Outcomes for recovery, mortality, and defaulters exceeded the Minimum Standards set by SPHERE in most of the MSF MUAC-based programmes reported here (see Table 1). High recovery rates (88- 90%) were achieved in the programmes in northern Burkina Faso, northern Mali, and Yida, South Sudan with lengths of stay in the order of 30-45 days. Of the children who died in the Burkina Faso programme from 2009-2011, nearly half had MUAC ≤110 on admission, stressing the importance of early identification. Many programmes were confronted with high default rates. In Bihar, India, however, most of the children who defaulted did so after obtaining six weeks’ worth of benefits from the programme.17 Teams there also identified risk factors for default (including more severe wasting on admission, commuting from outside of the programme location, and not having been referred by an Accredited Social Health Activist, among others) to help improve delivery of services. High default rates in Upper Nile, South Sudan and Bangui, CAR were attributed to continued population movements due to ongoing insecurity, and would have likely been high no matter the anthropometric measure used.  Defaulting occurred more often among children in the moderate acute malnutrition (MAM) category, suggesting that adherence is perceived as less important once caretakers see their children noticeably improve.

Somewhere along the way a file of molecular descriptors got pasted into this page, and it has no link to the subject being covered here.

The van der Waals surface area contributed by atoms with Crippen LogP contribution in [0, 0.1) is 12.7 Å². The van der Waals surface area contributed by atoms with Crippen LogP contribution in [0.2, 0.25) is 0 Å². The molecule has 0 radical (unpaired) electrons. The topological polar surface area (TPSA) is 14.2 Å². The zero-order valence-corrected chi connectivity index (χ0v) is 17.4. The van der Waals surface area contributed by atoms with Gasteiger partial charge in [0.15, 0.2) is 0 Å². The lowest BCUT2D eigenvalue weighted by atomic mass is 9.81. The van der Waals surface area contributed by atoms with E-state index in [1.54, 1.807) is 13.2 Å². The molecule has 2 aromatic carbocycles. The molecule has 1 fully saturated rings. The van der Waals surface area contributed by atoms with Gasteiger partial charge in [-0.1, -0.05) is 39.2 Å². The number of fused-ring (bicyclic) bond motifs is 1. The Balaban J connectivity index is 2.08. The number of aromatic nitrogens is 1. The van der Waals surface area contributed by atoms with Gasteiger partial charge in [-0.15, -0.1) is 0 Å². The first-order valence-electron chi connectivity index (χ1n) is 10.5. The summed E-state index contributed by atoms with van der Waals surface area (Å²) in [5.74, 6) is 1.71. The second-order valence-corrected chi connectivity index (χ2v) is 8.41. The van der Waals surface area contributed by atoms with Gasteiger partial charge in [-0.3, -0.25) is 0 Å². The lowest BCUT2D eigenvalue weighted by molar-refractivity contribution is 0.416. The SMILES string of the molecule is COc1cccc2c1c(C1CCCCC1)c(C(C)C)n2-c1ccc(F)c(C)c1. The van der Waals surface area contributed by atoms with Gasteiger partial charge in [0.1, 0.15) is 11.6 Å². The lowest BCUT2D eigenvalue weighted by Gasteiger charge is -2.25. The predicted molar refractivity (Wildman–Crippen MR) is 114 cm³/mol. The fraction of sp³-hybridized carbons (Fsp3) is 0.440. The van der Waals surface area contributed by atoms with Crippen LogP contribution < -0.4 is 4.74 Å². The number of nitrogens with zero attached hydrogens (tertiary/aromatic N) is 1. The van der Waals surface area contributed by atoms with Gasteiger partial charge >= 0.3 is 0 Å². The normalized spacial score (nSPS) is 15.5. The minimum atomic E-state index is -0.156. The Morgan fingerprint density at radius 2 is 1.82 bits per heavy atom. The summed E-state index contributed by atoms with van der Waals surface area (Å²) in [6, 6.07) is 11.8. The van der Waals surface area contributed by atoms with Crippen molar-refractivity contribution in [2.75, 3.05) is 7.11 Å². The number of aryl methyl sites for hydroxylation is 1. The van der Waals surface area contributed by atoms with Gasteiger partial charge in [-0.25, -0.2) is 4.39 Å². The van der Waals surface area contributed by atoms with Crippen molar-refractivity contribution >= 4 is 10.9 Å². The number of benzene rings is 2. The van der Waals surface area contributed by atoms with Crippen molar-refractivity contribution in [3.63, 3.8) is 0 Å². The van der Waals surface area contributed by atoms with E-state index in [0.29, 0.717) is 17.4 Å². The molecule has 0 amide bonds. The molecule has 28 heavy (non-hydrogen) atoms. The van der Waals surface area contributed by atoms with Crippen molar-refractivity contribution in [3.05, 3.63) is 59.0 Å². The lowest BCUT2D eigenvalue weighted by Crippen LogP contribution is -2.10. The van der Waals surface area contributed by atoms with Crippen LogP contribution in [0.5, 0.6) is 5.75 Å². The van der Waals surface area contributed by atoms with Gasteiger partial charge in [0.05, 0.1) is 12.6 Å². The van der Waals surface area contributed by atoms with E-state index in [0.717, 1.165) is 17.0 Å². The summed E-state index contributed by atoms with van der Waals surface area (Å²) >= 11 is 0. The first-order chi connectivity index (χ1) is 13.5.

Using MUAC as the sole anthropometric measure carried with it several practical advantages. Because MUAC is simpler and faster than WHZ (which requires two measurements and a calculation) it can facilitate better coverage, better management and earlier case detection at community level, as has been shown in Bangladesh when using active MUAC-based case detection.1819 Agencies like Alima and Befen are even showing that mothers can successfully use MUAC for screening at the household level.2021  With WHZ there are also questions over having different tables for girls and boys, whereas MUAC is gender neutral.22